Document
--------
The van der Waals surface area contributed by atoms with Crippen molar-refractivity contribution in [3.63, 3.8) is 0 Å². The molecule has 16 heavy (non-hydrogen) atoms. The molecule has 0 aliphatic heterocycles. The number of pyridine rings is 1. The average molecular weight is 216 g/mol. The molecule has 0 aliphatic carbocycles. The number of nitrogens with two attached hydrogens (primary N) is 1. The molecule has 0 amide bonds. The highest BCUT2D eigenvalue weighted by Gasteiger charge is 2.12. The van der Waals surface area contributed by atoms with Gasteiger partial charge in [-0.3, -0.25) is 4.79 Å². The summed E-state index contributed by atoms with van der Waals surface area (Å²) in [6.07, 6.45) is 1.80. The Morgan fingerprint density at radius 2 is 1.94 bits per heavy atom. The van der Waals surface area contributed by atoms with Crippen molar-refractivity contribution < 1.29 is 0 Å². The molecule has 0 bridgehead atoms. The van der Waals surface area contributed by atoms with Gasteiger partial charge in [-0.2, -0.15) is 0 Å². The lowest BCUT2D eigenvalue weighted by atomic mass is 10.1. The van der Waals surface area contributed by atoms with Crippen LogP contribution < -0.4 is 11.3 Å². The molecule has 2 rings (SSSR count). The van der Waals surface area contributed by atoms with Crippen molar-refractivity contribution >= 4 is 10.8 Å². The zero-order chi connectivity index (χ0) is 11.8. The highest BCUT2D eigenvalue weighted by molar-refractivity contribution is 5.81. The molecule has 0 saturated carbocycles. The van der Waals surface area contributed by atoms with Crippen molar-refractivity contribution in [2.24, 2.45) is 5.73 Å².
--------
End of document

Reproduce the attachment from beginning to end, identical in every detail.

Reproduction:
The van der Waals surface area contributed by atoms with Crippen molar-refractivity contribution in [3.63, 3.8) is 0 Å². The molecule has 16 heavy (non-hydrogen) atoms. The molecule has 0 aliphatic heterocycles. The number of pyridine rings is 1. The average molecular weight is 216 g/mol. The molecule has 0 aliphatic carbocycles. The number of nitrogens with two attached hydrogens (primary N) is 1. The molecule has 0 amide bonds. The highest BCUT2D eigenvalue weighted by Gasteiger charge is 2.12. The van der Waals surface area contributed by atoms with Gasteiger partial charge in [-0.3, -0.25) is 4.79 Å². The summed E-state index contributed by atoms with van der Waals surface area (Å²) in [6.07, 6.45) is 1.80. The Morgan fingerprint density at radius 2 is 1.94 bits per heavy atom. The van der Waals surface area contributed by atoms with Crippen molar-refractivity contribution < 1.29 is 0 Å². The molecule has 0 bridgehead atoms. The van der Waals surface area contributed by atoms with Gasteiger partial charge in [-0.2, -0.15) is 0 Å². The lowest BCUT2D eigenvalue weighted by atomic mass is 10.1. The van der Waals surface area contributed by atoms with Crippen LogP contribution < -0.4 is 11.3 Å². The molecule has 2 rings (SSSR count). The van der Waals surface area contributed by atoms with Crippen molar-refractivity contribution >= 4 is 10.8 Å². The zero-order chi connectivity index (χ0) is 11.8. The highest BCUT2D eigenvalue weighted by molar-refractivity contribution is 5.81. The molecule has 0 saturated carbocycles. The van der Waals surface area contributed by atoms with Crippen molar-refractivity contribution in [2.24, 2.45) is 5.73 Å².